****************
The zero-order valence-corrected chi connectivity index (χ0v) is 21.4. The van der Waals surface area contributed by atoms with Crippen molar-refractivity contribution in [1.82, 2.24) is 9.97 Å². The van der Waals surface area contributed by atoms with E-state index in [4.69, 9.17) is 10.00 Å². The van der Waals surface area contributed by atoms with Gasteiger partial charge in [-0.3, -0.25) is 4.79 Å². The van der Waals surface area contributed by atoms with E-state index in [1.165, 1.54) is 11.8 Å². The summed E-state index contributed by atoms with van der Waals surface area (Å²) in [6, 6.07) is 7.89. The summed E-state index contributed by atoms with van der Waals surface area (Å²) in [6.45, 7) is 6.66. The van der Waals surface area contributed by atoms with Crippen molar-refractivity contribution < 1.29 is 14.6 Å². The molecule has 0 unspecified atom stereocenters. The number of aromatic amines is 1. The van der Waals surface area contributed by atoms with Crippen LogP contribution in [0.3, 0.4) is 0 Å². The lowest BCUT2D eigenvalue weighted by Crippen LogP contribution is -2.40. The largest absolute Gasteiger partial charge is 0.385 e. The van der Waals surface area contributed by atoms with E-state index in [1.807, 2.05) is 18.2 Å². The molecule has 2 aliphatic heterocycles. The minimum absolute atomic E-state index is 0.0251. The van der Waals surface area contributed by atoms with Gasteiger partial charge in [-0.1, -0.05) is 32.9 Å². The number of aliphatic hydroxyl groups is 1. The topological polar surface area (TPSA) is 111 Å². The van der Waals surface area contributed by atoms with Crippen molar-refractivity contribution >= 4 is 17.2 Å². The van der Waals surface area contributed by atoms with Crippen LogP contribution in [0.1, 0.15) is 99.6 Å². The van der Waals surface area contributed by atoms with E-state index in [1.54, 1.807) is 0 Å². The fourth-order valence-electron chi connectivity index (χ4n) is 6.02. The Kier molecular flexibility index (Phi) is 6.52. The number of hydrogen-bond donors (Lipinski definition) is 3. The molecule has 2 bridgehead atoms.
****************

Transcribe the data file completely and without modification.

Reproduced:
The zero-order valence-corrected chi connectivity index (χ0v) is 21.4. The van der Waals surface area contributed by atoms with Crippen molar-refractivity contribution in [1.82, 2.24) is 9.97 Å². The van der Waals surface area contributed by atoms with E-state index in [4.69, 9.17) is 10.00 Å². The van der Waals surface area contributed by atoms with Gasteiger partial charge in [-0.3, -0.25) is 4.79 Å². The van der Waals surface area contributed by atoms with E-state index in [1.165, 1.54) is 11.8 Å². The summed E-state index contributed by atoms with van der Waals surface area (Å²) in [6, 6.07) is 7.89. The summed E-state index contributed by atoms with van der Waals surface area (Å²) in [6.45, 7) is 6.66. The van der Waals surface area contributed by atoms with Crippen molar-refractivity contribution < 1.29 is 14.6 Å². The molecule has 0 unspecified atom stereocenters. The number of aromatic amines is 1. The van der Waals surface area contributed by atoms with Crippen LogP contribution in [0.3, 0.4) is 0 Å². The lowest BCUT2D eigenvalue weighted by Crippen LogP contribution is -2.40. The largest absolute Gasteiger partial charge is 0.385 e. The van der Waals surface area contributed by atoms with E-state index in [1.807, 2.05) is 18.2 Å². The molecule has 2 aliphatic heterocycles. The minimum absolute atomic E-state index is 0.0251. The van der Waals surface area contributed by atoms with Gasteiger partial charge in [-0.1, -0.05) is 32.9 Å². The number of aliphatic hydroxyl groups is 1. The topological polar surface area (TPSA) is 111 Å². The van der Waals surface area contributed by atoms with Crippen molar-refractivity contribution >= 4 is 17.2 Å². The van der Waals surface area contributed by atoms with Crippen LogP contribution in [0.1, 0.15) is 99.6 Å². The van der Waals surface area contributed by atoms with E-state index in [1.54, 1.807) is 0 Å². The fourth-order valence-electron chi connectivity index (χ4n) is 6.02. The Kier molecular flexibility index (Phi) is 6.52. The number of hydrogen-bond donors (Lipinski definition) is 3. The molecule has 2 bridgehead atoms.